Furious at the relief of her lover, Jean, when she threatens to terminate their relationship, wealthy Parisian socialite Hélène wreaks her revenge by luring him into a romance with Agnès, a cabaret performer driven to prostitution to support her impoveris
Robert Bresson always found scriptwriting the hardest part of the film-making process. But this adaptation of a chapter in Jacques le Fataliste, a picaresque novel by the 18th-century philosophe Denis Didertot, proved to be the last time that he accepted assistance in preparing a scenario. Indeed, Bresson would also henceforth avoid professional performers and studio artifice. But, notwithstanding Jean Cocteau's formal if abrasive dialogue, Philippe Agostini's evocative monochrome photography and Maria Casarès's seductive display of femme fatality, this noirish melodrama is still very much a Bresson film.
It's certainly his worldliest work and the most self-consciously stylised. But wartime restrictions meant that Bresson had no option but to shoot in a Parisian studio rather than its streets and parks. Indeed, he was lucky to even finish the film, as electricity shortages meant that the production was nearly abandoned as it dragged on from May 1944 to February 1945.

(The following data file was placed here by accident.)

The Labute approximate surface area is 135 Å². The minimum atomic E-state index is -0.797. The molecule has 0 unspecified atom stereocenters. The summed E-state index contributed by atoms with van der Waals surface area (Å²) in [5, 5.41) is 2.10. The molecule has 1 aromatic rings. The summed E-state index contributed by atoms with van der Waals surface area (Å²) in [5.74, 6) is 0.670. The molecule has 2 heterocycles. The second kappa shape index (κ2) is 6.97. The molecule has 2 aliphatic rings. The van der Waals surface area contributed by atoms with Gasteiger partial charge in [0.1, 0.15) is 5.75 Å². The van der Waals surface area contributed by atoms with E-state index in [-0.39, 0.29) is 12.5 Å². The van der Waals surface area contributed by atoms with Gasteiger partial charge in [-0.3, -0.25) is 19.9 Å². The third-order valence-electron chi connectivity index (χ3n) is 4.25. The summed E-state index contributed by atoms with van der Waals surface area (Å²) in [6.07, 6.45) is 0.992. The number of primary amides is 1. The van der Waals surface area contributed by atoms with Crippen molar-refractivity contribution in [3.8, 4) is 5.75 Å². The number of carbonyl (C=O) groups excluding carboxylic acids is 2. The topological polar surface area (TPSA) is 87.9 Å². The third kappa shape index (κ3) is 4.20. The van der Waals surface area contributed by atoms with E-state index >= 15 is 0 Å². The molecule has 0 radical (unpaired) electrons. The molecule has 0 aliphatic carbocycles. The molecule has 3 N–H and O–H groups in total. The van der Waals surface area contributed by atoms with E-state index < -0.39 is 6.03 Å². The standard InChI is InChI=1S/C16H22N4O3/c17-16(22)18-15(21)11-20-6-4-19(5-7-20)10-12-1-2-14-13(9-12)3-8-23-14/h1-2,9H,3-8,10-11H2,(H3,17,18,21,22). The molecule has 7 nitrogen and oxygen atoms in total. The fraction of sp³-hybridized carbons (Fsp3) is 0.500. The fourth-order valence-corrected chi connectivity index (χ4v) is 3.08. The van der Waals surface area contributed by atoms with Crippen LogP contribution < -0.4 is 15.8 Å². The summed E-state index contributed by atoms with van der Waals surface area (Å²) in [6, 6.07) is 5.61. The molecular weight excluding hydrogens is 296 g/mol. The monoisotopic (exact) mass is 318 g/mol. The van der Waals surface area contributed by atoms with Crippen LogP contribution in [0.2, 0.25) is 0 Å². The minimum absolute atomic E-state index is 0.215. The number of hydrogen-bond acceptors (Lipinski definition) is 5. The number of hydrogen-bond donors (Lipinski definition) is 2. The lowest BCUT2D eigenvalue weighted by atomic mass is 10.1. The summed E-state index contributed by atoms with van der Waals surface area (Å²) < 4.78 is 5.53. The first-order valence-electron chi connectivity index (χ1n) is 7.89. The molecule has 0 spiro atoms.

Yet, by being able to exercise full control over his visuals, Bresson created a brooding atmosphere that enhanced the cool elegance and relishable cruelty of Casarès's performance, which complemented her turn in Marcel Carné's near-contemporary Les Enfants du Paradis, in which she again stands in the way of true love by stealing Jean-Louis Barrault from Arletty.
Both films were intended to be rallying cries to the occupied nation (with Jean-Luc Godard later declaring Les Dames to be `the only film of the French Resistance'). But audiences preferred Carné's period ebullience and rebelled against Bresson's austere visuals (which he later disowned as excessively theatrical) and sombre story, even though it actually ended on an optimistic note, for by refusing to allow Hélène's wedding day declaration that he had married a slut to sully the purity of his love, Jean destroys the only power she has over him and, thus, he and the nobly valorous Agnès are now as free as France.
Time has not been entirely kind to this early work from French master Bresson. But an interesting plot is brought to life with some great cinematography.